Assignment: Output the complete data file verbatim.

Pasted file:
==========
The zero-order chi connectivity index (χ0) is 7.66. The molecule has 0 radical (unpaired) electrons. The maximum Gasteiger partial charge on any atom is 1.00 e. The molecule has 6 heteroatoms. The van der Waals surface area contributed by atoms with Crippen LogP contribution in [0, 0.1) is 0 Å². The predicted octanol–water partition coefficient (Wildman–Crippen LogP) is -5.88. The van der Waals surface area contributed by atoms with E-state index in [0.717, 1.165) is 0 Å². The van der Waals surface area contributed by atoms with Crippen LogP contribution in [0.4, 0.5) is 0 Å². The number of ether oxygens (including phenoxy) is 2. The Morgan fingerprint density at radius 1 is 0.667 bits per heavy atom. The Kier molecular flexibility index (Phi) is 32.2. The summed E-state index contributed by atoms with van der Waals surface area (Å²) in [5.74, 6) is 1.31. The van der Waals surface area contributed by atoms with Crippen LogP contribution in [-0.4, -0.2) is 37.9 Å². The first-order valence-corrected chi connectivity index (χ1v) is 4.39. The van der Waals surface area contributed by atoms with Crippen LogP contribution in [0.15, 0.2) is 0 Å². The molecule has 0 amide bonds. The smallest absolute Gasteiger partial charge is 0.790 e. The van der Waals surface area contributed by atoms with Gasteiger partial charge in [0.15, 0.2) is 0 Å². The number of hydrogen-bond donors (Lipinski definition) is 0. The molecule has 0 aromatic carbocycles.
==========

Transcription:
The zero-order chi connectivity index (χ0) is 7.66. The molecule has 0 radical (unpaired) electrons. The maximum Gasteiger partial charge on any atom is 1.00 e. The molecule has 6 heteroatoms. The van der Waals surface area contributed by atoms with Crippen LogP contribution in [0, 0.1) is 0 Å². The predicted octanol–water partition coefficient (Wildman–Crippen LogP) is -5.88. The van der Waals surface area contributed by atoms with E-state index in [0.717, 1.165) is 0 Å². The van der Waals surface area contributed by atoms with Crippen LogP contribution in [0.4, 0.5) is 0 Å². The number of ether oxygens (including phenoxy) is 2. The Morgan fingerprint density at radius 1 is 0.667 bits per heavy atom. The Kier molecular flexibility index (Phi) is 32.2. The summed E-state index contributed by atoms with van der Waals surface area (Å²) in [5.74, 6) is 1.31. The van der Waals surface area contributed by atoms with Crippen LogP contribution in [-0.4, -0.2) is 37.9 Å². The first-order valence-corrected chi connectivity index (χ1v) is 4.39. The van der Waals surface area contributed by atoms with Crippen LogP contribution in [0.15, 0.2) is 0 Å². The molecule has 0 amide bonds. The smallest absolute Gasteiger partial charge is 0.790 e. The van der Waals surface area contributed by atoms with Gasteiger partial charge in [0.15, 0.2) is 0 Å². The number of hydrogen-bond donors (Lipinski definition) is 0. The molecule has 0 aromatic carbocycles.